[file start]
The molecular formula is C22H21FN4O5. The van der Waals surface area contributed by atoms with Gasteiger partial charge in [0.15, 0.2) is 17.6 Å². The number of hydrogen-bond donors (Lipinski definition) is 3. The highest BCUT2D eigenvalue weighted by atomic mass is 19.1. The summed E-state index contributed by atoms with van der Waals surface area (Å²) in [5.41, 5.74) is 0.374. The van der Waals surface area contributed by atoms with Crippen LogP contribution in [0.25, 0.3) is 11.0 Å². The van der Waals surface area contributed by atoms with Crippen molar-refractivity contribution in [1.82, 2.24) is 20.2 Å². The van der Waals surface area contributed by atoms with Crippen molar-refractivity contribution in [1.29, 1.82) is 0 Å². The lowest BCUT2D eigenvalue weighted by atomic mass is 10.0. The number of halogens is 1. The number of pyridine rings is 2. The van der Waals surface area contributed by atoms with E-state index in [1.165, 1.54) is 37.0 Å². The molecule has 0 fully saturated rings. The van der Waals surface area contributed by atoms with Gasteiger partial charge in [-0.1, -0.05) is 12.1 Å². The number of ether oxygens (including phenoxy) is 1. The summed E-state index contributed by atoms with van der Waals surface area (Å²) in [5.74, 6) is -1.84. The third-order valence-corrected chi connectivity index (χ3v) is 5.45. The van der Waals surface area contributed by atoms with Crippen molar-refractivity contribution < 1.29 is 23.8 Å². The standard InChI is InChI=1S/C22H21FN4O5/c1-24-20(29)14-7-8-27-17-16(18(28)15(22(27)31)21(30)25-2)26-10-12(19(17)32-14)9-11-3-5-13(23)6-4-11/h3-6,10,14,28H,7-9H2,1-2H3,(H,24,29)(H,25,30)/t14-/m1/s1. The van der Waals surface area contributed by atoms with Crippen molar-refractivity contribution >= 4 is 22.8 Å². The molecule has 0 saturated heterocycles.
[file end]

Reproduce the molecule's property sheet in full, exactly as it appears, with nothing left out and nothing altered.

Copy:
The molecular formula is C22H21FN4O5. The van der Waals surface area contributed by atoms with Gasteiger partial charge in [0.15, 0.2) is 17.6 Å². The number of hydrogen-bond donors (Lipinski definition) is 3. The highest BCUT2D eigenvalue weighted by atomic mass is 19.1. The summed E-state index contributed by atoms with van der Waals surface area (Å²) in [5.41, 5.74) is 0.374. The van der Waals surface area contributed by atoms with Crippen LogP contribution in [0.25, 0.3) is 11.0 Å². The van der Waals surface area contributed by atoms with Crippen molar-refractivity contribution in [1.82, 2.24) is 20.2 Å². The van der Waals surface area contributed by atoms with Crippen molar-refractivity contribution in [1.29, 1.82) is 0 Å². The lowest BCUT2D eigenvalue weighted by atomic mass is 10.0. The number of halogens is 1. The number of pyridine rings is 2. The van der Waals surface area contributed by atoms with E-state index in [1.165, 1.54) is 37.0 Å². The molecule has 0 fully saturated rings. The van der Waals surface area contributed by atoms with Gasteiger partial charge in [-0.1, -0.05) is 12.1 Å². The number of ether oxygens (including phenoxy) is 1. The summed E-state index contributed by atoms with van der Waals surface area (Å²) in [5.74, 6) is -1.84. The third-order valence-corrected chi connectivity index (χ3v) is 5.45. The van der Waals surface area contributed by atoms with Crippen molar-refractivity contribution < 1.29 is 23.8 Å². The standard InChI is InChI=1S/C22H21FN4O5/c1-24-20(29)14-7-8-27-17-16(18(28)15(22(27)31)21(30)25-2)26-10-12(19(17)32-14)9-11-3-5-13(23)6-4-11/h3-6,10,14,28H,7-9H2,1-2H3,(H,24,29)(H,25,30)/t14-/m1/s1. The van der Waals surface area contributed by atoms with Crippen molar-refractivity contribution >= 4 is 22.8 Å². The molecule has 0 saturated heterocycles.